Bell: Wolf Fund Won't Receive $2 Million

2014-03-09T04:00:00Z Bell: Wolf Fund Won't Receive $2 MillionBy Kimberlee Kruesi - Twin Falls Times-News

BOISE • A bill asking for $2 million to kill up to 500 of Idaho’s wolves won’t get even half of its requested appropriation, said co-chair of the state’s budget committee.

Instead, an unexpected bailout to make up for missing federal e-rate funds to pay for the Idaho Education Network (IEN) broadband program has taken precedence, said state Rep. Maxine Bell, R-Jerome, co-chair of the Joint Finance Appropriations Committee.

“We have some flexibility when it comes to killing wolves,” Bell said. “We don’t have flexibility with IEN.”

JFAC has already approved $6.6 million out of this year’s budget to make up for past-due payments to Education Networks of America, the state’s contractor on the broadband project. It’s money the federal government was supposed to pay for the state’s school broadband program but never did.

The supplemental appropriations bill passed both houses and now just needs the signature of the governor.

“Frankly, based on our discussions with legal counsel, we are obligated for this piece,” said state Sen. Dean Cameron, R-Rupert, while debating the bill on the Senate floor. “I need to inform you that this is the first half. The second half we are still arguing and discussing and re-discussing what we do for fiscal year 2015.”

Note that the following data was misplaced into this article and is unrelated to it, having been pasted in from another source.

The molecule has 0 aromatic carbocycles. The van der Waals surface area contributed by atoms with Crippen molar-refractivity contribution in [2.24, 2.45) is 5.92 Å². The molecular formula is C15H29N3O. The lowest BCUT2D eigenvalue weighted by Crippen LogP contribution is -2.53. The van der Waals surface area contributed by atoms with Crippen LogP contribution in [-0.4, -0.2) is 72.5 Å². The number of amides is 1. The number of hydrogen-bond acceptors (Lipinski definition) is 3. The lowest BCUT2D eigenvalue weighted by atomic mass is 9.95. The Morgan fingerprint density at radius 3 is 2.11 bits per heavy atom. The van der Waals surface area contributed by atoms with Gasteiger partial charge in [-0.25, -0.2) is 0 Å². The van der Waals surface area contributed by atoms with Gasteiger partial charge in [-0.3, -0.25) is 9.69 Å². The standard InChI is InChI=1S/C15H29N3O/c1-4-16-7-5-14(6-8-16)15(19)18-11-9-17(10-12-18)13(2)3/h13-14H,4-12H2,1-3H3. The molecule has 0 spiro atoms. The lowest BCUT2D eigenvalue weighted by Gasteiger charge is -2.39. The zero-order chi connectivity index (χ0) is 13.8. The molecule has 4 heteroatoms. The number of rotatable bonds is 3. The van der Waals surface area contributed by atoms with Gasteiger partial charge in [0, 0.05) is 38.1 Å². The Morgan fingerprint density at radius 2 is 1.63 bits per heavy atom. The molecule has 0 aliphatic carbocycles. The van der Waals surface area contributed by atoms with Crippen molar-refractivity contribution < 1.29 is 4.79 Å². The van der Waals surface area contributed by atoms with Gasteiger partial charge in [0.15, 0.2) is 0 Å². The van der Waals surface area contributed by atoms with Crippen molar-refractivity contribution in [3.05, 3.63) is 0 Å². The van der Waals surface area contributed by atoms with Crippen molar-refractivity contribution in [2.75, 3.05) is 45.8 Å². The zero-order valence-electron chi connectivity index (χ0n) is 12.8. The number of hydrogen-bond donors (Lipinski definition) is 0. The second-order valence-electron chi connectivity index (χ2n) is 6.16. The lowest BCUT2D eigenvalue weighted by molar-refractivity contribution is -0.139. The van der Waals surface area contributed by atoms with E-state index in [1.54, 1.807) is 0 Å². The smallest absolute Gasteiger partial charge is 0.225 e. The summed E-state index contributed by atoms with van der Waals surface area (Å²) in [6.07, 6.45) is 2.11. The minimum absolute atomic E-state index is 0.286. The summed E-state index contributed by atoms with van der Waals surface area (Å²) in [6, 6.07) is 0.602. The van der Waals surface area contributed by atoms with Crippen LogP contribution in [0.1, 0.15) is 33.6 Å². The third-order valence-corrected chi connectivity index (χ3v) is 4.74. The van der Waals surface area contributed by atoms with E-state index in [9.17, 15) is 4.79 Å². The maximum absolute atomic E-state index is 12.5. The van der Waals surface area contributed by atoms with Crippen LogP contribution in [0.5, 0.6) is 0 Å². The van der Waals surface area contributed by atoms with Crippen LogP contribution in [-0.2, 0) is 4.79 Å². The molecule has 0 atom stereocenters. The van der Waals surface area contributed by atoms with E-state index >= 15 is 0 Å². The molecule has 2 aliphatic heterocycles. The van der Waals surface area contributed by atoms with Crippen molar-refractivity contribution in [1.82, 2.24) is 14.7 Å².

Ever since the news was announced earlier this session, multiple lawmakers expressed their frustration with the state’s Department of Administration for extending the contract with the Education Networks of America through 2019 without informing lawmakers that the broadband vendor was not receiving the federal e-rate payments.

JFAC is expected to discuss the future of IEN next week, which includes a $7.3 million request from Otter and the Department of Administration to cover the federal payments for fiscal year 2015, Bell said.

This means that the wolf bill will also be discussed next week, Bell said, but it won’t get the requested $2 million.

“It will probably get less than $1 million or closer to the $400,000 that was requested last year,” she said.

Bell was referring to a recommendation a committee submitted to Gov. C.L. “Butch” Otter last summer on how to fund ongoing wolf control efforts. The recommendation asked for $400,000 annually for five years to kill wolves that preyed on livestock.

Instead, Otter ignored the recommendation and requested $2 million of one-time funding to kill wolves during his State of the State speech in January.

The proposed wolf control bill — sponsored by state Sen. Bert Brackett, R-Rogerson — calls for a five-member oversight board that would manage the requested $2 million. The members would be made up of directors from the state Department of Fish and Game and Department of Agriculture, as well representatives from livestock industry, public at large and sportsmen.